Addressing members of the PPP Punjab Executive Council at the Governor's House in Lahore last week, the party's Co-Chairman, Asif Ali Zardari, declared the Sharif brothers as mohajirs. His line of reasoning was that since their family had migrated from the Indian side of Punjab at the time of independence, the PML-N leaders were not fit to lead the province. Belittling their support in Lahore, he said that the Sharifs could not gather enough people at their father's funeral. Zardari's comments are a reflection of his petty feudal mind and members of any political party that calls itself democratic would be ashamed of such utterings by their leader. But trust the PPP wallahs to come up with the most outlandish justifications to defend the indefensible when it comes to their big boss. The problem is that the PPP Co-Chairman also happens to be the President of Pakistan.

While the Sharif brothers, their party PML-N and their government in Punjab, have all been criticised for a number of valid reasons, Zardari's distorted framework is far more worrisome than any failings on their part. Would he apply the same logic of immigrants being somewhat less deserving of leadership to his coalition partners from Karachi? Where is our so-called President coming from? Does he not know the repercussions of hurling such nonsense amidst an already fragmented polity? Is he blinded by his unscrupulous lust for power, so blinded that he cannot see beyond his survival in power? Is this divisive rhetoric just a lack of vision on his part or is it an integral part of a well considered agenda that he is implementing with Rehman Malik on the behest of his imperialist masters?

This is not the first time that he has chosen to couch his political diatribes in ethnically-charged terminology. In fact, his incoherent and paradoxical political narrative often resorts to ethnic-labelling, stirring emotions of victimisation among Sindhis on several occasions and pointing fingers at privileged Punjabis on several others. When he talks about a new province for Southern Punjab, he makes it a point to give it an ethnic colour. Even the PPP's war on the independent judiciary has been painted in ethnic shades, accusing the courts of prejudice against Sindhi leaders and being soft on leaders from Punjab. The heir to the PPP throne, Bilawal Bhutto Zardari, parroted his father's devious logic recently when he asked the present Supreme Court to apologise for the mistrial of his grandfather more than 30 years ago.

This divisive framework has been adopted by the serf-like partymen populating Bhutto dynasty's PPP, partymen who otherwise loudly and incessantly claim that their party is the chain that links all provinces. The party no longer speaks of the problems of the downtrodden, the workers and peasants, something that cuts across ethnic divisions. As a party with representatives from all provinces of Pakistan, it refuses to fulfil its responsibility of creating a vision that would unite the people. Instead, under Zardari, the party seems to have taken upon itself the task of exacerbating divisions within the society. As PPP Co-Chairman, Zardari has every right to set whatever direction he chooses for his party, no matter how politically unsound or devious it is. As the President of Pakistan, the symbol of our federation, such behaviour is inexcusable.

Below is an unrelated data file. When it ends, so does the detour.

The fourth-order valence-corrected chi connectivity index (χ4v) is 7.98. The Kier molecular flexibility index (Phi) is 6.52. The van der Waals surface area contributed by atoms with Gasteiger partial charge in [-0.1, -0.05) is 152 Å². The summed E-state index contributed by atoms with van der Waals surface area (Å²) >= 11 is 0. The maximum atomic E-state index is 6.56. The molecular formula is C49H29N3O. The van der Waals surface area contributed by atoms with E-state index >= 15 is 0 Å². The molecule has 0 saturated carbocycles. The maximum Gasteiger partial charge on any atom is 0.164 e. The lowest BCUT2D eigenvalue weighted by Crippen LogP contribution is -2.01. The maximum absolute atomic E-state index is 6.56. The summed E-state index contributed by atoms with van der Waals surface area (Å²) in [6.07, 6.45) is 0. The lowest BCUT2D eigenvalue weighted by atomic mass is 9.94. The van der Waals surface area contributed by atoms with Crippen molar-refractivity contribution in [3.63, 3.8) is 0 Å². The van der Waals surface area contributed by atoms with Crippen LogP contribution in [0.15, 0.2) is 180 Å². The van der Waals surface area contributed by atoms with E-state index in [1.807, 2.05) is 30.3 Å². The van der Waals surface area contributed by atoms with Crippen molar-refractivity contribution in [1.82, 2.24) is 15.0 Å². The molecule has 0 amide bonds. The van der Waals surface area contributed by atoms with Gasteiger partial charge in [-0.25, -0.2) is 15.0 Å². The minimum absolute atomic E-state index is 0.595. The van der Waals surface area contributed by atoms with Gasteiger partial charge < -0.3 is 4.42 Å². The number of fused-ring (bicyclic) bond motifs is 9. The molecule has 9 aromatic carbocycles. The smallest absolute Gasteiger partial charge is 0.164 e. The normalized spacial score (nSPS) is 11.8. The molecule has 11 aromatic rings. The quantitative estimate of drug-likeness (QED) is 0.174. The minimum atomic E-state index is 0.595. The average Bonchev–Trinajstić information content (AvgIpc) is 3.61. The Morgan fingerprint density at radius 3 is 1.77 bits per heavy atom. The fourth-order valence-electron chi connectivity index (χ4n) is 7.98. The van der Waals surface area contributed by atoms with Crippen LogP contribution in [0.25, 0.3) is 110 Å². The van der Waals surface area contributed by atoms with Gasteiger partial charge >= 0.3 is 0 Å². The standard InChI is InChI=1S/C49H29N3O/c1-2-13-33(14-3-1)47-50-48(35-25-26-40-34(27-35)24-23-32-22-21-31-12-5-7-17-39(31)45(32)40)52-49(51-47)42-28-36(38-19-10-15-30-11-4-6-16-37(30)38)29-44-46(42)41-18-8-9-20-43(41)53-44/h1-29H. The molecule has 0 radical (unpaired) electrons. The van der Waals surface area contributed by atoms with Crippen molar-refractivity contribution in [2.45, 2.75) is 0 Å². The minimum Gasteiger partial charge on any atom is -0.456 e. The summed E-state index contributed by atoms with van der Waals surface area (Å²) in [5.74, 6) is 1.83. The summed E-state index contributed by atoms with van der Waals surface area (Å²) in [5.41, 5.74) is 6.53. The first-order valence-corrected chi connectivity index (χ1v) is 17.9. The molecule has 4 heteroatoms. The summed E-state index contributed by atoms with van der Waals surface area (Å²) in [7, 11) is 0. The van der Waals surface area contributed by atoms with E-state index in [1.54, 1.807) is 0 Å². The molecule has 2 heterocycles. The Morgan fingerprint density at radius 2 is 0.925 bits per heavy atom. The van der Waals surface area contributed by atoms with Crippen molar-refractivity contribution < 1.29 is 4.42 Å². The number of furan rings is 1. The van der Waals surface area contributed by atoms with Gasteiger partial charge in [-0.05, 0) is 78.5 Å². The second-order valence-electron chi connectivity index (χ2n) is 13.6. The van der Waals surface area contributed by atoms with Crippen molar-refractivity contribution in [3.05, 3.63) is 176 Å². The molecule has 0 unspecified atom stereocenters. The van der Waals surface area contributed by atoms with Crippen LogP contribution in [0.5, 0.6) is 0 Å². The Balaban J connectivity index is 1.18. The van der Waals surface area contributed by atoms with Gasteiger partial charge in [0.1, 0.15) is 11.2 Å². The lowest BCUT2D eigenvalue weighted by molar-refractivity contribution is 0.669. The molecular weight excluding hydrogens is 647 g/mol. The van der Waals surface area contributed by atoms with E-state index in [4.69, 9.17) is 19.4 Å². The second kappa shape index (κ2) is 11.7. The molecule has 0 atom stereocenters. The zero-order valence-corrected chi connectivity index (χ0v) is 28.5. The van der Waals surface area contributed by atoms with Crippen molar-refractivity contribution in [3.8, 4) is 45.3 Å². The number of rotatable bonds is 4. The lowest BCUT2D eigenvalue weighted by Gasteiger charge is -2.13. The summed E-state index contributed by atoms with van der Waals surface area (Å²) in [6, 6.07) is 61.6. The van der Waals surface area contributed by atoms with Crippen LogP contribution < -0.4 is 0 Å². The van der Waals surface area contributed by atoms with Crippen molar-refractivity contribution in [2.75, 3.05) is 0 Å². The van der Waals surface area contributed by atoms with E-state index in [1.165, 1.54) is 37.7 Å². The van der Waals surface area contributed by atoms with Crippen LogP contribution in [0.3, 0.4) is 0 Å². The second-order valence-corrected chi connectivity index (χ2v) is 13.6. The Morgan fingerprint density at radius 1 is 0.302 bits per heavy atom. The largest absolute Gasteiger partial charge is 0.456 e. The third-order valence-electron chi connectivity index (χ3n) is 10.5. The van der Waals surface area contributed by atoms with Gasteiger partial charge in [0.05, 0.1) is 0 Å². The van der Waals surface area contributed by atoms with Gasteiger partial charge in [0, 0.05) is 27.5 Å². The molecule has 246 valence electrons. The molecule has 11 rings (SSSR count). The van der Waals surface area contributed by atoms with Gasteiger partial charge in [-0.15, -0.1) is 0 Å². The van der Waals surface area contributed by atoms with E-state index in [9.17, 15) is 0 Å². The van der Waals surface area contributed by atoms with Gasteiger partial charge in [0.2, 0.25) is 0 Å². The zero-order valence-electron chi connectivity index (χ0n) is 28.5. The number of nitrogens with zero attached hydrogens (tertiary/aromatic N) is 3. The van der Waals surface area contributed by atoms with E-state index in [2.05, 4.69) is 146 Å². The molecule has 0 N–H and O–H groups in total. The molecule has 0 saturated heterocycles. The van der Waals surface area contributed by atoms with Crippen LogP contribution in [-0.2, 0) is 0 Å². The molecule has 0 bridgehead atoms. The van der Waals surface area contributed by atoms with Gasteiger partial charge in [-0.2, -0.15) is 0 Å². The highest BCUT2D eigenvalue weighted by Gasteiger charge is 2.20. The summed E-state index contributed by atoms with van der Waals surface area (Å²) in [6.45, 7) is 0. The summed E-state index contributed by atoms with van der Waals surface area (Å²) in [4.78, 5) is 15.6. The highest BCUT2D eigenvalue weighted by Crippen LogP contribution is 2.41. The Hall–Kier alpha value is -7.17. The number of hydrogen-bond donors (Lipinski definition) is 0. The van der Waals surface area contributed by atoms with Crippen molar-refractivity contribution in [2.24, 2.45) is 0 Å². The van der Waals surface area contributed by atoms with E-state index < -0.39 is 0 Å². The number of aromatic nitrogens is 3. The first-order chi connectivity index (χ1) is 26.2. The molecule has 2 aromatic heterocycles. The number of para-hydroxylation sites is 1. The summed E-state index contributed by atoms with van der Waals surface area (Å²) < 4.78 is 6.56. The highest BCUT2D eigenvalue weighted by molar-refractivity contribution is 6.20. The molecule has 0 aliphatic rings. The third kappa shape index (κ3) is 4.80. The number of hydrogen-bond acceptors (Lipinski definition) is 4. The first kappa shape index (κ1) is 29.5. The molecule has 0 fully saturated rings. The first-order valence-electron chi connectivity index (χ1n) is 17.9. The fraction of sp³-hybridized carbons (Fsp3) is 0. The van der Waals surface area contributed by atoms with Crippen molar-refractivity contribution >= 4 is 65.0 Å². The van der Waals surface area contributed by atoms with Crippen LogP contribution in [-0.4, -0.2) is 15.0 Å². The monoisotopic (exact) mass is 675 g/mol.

President Musharraf was severely criticised by the PPP for being partisan and chairing meetings of his PML-Q at the presidency. Where does it stand today on the issue? Is it alright for the President to be partisan and to chair meetings of his party at the presidency if he belongs to PPP? In fact, Zardari has blemished the office of the President even further by speaking of the nation he heads in divisive ethnic terms. He is praised by his partymen for transferring presidential powers to Parliament through the 18th Amendment. It does not seem to matter that he continues to call the shots from the presidency and has the remote of the government in his control. It does not seem to matter that he is actively involved in the affairs of the government, whether it is about writing to the Swiss authorities, gas pipelines or foreign affairs.

Zardari's political chicanery is obvious to everyone other than his darbar of serf-like PPP wallahs. He has consistently worked to reverse the gains made by the nation through the rule of law movement. After he failed to stop the restoration of judiciary despite his untiring efforts and deceptive tactics, he has been on a crusade to make it ineffective and controversial. Against the momentum of public opinion seeking a new political culture where no one is above the law and those in positions of power are accountable, he has reinforced the traditional circus of patronage and special privilege under the garb of his much touted policy of reconciliation. Against the overwhelming public support for ending our cooperation with the US in its war against the Afghan people, he has consistently tried to please his imperialist masters.

The first thing the PPP Co-Chairman did after his party won the last elections was to pay homage to the American Embassy in Islamabad. He had much to thank his American friends for. After all, the NRO was facilitated by them. Though he was not the President of Pakistan then, it was a bad omen for the nation. Once he occupied the presidency through deceit and corruption, we have seen the hell break loose, bit by bit. Every challenge faced by the nation has become more grave, every problem bigger. There is tension in places that were peaceful and places that were tense have become unmanageable. The divisions are deeper and the poor have been further impoverished. A democratic government would have healed the wounds and made things better. Zardari's reign has delivered what his masters ordered.

n    The writer is a freelance columnist.